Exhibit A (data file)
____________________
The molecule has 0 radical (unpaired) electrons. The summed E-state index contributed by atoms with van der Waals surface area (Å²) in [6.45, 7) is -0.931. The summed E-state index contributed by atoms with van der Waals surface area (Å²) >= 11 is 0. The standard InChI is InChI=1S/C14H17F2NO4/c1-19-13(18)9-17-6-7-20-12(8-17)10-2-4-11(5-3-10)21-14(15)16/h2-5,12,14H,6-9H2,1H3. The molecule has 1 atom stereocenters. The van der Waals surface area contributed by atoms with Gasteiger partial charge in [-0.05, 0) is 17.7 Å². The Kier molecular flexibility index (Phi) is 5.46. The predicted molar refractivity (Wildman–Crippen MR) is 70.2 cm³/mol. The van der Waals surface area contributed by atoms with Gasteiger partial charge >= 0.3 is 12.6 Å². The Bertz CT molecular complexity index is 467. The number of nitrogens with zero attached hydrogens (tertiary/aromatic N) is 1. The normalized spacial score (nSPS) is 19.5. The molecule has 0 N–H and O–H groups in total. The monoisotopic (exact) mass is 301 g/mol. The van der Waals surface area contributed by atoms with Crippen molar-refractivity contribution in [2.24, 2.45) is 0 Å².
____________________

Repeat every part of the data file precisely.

The molecule has 0 radical (unpaired) electrons. The summed E-state index contributed by atoms with van der Waals surface area (Å²) in [6.45, 7) is -0.931. The summed E-state index contributed by atoms with van der Waals surface area (Å²) >= 11 is 0. The standard InChI is InChI=1S/C14H17F2NO4/c1-19-13(18)9-17-6-7-20-12(8-17)10-2-4-11(5-3-10)21-14(15)16/h2-5,12,14H,6-9H2,1H3. The molecule has 1 atom stereocenters. The van der Waals surface area contributed by atoms with Gasteiger partial charge in [-0.05, 0) is 17.7 Å². The Kier molecular flexibility index (Phi) is 5.46. The predicted molar refractivity (Wildman–Crippen MR) is 70.2 cm³/mol. The van der Waals surface area contributed by atoms with Gasteiger partial charge >= 0.3 is 12.6 Å². The Bertz CT molecular complexity index is 467. The number of nitrogens with zero attached hydrogens (tertiary/aromatic N) is 1. The normalized spacial score (nSPS) is 19.5. The molecule has 0 N–H and O–H groups in total. The monoisotopic (exact) mass is 301 g/mol. The van der Waals surface area contributed by atoms with Crippen molar-refractivity contribution in [2.24, 2.45) is 0 Å².